Some progress in this area has been made. In the decade that followed the film's release, companies have come under increased scrutiny for their business ethics. Corporate social responsibility has become something that companies espouse, at least publicly. A lot more needs to be done. But the business imperative is clear. Today, thanks to social media and 24/7 news, allegations of a company's failure to meet required standards travels instantly round the world. It can result in global boycotts of products, falls in share values, chief executives losing their jobs and, at times, companies that have been around for decades if not centuries going under. Think Enron, think Arthur Andersen - and many more.
The Sound of Music (1965): how to handle success
A musical about an errant trainee nun in the Austrian Alps, starring
Producer Richard Zanuck was 30 years old, and this was his first big hit. So what did he do next? Understandably, he tried to repeat what he'd just done."I was convinced that the musical was back, and a lot of people, a lot of other studio heads, were convinced that this was the way to go," he told me when we had lunch just days before he died in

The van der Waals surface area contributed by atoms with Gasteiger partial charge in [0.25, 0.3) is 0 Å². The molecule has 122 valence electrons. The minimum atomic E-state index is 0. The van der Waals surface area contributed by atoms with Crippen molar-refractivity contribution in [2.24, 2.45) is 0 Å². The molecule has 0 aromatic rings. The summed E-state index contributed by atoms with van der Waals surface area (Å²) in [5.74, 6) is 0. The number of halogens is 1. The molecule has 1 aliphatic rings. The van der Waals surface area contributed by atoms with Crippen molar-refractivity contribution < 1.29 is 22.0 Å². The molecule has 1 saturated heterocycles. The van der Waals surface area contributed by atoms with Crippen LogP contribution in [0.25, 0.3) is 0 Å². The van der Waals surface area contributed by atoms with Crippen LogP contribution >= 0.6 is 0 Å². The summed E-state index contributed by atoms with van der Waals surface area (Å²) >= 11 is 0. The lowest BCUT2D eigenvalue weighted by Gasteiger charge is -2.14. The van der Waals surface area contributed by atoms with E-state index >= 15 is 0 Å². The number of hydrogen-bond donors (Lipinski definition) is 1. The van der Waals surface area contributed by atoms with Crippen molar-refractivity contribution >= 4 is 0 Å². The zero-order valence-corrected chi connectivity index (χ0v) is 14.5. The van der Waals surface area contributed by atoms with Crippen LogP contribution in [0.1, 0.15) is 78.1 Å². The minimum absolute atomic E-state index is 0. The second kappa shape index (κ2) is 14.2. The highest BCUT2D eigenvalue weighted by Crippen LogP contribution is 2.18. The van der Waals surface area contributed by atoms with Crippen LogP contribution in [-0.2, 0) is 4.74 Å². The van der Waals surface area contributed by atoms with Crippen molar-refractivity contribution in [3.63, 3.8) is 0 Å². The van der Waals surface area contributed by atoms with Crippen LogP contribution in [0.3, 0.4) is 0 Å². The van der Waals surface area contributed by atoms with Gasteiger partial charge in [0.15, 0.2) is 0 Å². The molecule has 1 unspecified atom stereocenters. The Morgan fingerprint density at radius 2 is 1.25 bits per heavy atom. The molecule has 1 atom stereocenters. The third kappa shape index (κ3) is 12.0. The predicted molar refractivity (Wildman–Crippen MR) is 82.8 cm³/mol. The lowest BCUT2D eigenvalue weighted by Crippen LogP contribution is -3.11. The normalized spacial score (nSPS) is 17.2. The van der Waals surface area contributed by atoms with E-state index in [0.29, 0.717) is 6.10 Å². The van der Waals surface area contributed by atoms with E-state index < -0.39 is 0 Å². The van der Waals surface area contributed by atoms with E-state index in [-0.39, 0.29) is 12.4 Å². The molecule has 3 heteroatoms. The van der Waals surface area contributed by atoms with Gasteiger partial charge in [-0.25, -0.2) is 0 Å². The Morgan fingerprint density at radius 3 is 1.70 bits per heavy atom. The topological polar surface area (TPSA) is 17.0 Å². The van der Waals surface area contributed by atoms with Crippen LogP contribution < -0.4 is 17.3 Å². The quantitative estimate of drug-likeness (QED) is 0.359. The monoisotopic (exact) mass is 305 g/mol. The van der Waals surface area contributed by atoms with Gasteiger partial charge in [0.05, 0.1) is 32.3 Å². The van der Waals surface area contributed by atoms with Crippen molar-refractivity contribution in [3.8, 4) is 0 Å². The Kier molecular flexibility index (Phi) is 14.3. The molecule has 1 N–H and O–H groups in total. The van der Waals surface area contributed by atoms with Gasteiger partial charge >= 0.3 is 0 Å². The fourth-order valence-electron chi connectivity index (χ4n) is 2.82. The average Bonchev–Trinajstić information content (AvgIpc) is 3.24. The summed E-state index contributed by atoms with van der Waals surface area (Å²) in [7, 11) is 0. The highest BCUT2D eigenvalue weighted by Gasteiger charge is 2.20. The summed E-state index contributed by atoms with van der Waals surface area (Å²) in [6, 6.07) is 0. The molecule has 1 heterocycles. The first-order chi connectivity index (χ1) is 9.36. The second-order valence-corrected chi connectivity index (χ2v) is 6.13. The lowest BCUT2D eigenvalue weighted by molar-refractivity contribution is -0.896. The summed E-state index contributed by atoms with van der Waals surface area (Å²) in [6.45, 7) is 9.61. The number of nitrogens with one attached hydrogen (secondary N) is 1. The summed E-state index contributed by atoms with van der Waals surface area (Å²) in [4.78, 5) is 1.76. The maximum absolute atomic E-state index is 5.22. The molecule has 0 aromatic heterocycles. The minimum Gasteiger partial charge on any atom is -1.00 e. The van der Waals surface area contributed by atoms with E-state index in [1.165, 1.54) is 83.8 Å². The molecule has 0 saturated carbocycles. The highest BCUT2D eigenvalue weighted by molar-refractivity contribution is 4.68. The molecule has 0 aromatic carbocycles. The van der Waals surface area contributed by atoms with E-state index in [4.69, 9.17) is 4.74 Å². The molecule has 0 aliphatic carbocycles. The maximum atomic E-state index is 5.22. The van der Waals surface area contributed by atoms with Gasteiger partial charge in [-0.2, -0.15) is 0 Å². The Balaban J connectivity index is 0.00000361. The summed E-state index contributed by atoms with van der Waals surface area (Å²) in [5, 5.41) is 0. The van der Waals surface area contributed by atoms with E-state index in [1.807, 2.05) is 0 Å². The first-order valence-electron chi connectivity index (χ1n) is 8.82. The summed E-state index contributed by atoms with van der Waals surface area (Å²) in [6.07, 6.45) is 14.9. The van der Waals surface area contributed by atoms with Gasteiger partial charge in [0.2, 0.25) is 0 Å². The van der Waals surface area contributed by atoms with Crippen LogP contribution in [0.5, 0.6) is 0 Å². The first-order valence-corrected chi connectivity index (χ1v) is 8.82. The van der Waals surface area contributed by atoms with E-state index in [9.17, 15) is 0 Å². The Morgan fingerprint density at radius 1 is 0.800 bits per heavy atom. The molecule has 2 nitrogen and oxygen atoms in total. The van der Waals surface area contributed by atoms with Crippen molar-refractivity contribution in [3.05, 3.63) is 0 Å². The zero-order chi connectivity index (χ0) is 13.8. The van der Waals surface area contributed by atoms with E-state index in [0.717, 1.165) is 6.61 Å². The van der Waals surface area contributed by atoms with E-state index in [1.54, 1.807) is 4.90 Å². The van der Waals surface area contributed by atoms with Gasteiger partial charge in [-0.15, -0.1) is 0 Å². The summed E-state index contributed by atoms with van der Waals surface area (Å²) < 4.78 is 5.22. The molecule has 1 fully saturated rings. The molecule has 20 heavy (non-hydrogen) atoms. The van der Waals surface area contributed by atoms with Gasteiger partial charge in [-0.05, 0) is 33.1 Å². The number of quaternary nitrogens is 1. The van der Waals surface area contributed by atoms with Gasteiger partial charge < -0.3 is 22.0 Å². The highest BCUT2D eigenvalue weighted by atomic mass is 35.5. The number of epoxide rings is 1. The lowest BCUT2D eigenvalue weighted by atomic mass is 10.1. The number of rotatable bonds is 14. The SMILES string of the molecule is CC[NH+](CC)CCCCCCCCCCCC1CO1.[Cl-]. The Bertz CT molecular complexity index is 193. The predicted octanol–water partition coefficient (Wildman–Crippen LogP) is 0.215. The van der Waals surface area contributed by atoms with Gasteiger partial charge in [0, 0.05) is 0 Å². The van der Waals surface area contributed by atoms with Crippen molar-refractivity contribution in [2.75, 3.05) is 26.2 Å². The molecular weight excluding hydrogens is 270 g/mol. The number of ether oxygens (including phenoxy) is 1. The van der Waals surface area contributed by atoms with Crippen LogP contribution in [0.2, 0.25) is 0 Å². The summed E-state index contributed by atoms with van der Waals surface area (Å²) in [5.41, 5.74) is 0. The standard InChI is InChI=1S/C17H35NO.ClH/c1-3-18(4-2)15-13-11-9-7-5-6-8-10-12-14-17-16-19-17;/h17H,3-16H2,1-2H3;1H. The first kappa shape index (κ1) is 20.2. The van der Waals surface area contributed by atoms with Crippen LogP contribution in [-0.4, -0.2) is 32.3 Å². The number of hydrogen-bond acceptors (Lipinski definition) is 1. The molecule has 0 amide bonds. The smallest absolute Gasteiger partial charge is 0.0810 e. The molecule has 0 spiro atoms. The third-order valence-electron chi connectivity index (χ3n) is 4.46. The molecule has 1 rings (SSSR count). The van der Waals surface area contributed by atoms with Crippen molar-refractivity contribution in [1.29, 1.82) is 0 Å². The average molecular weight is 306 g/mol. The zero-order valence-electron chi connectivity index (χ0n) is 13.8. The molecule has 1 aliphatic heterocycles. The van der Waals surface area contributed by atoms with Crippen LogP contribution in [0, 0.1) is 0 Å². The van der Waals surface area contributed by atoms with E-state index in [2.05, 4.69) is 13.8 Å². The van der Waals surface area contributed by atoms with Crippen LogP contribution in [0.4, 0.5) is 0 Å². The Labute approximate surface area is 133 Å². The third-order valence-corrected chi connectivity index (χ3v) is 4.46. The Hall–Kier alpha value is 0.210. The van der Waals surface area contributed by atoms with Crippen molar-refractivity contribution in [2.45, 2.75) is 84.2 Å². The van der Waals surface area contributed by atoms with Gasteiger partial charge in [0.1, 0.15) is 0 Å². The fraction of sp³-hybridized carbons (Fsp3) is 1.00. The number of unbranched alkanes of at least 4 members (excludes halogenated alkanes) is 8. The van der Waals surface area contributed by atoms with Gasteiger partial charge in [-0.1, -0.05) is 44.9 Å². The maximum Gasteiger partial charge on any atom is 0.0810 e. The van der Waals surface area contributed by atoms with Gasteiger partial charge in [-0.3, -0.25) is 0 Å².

First, Doctor Dolittle, an adaptation of the children's books by Hugh Lofting, contributed to
It's not that the past is never a good predictor of what lies ahead. There are of course many examples we could cite of times when looking backwards, consciously or not, has helped people reach the right decisions. The key, though, is not to be wedded to our past successes and failures, or our experience-based instincts, so that shifting tides or new information are ignored. Nor should we assume a linear trajectory - more so now than ever, as we attempt to navigate today's uncertain and unpredictable digital world, in which things are changing with an ever greater rapidity.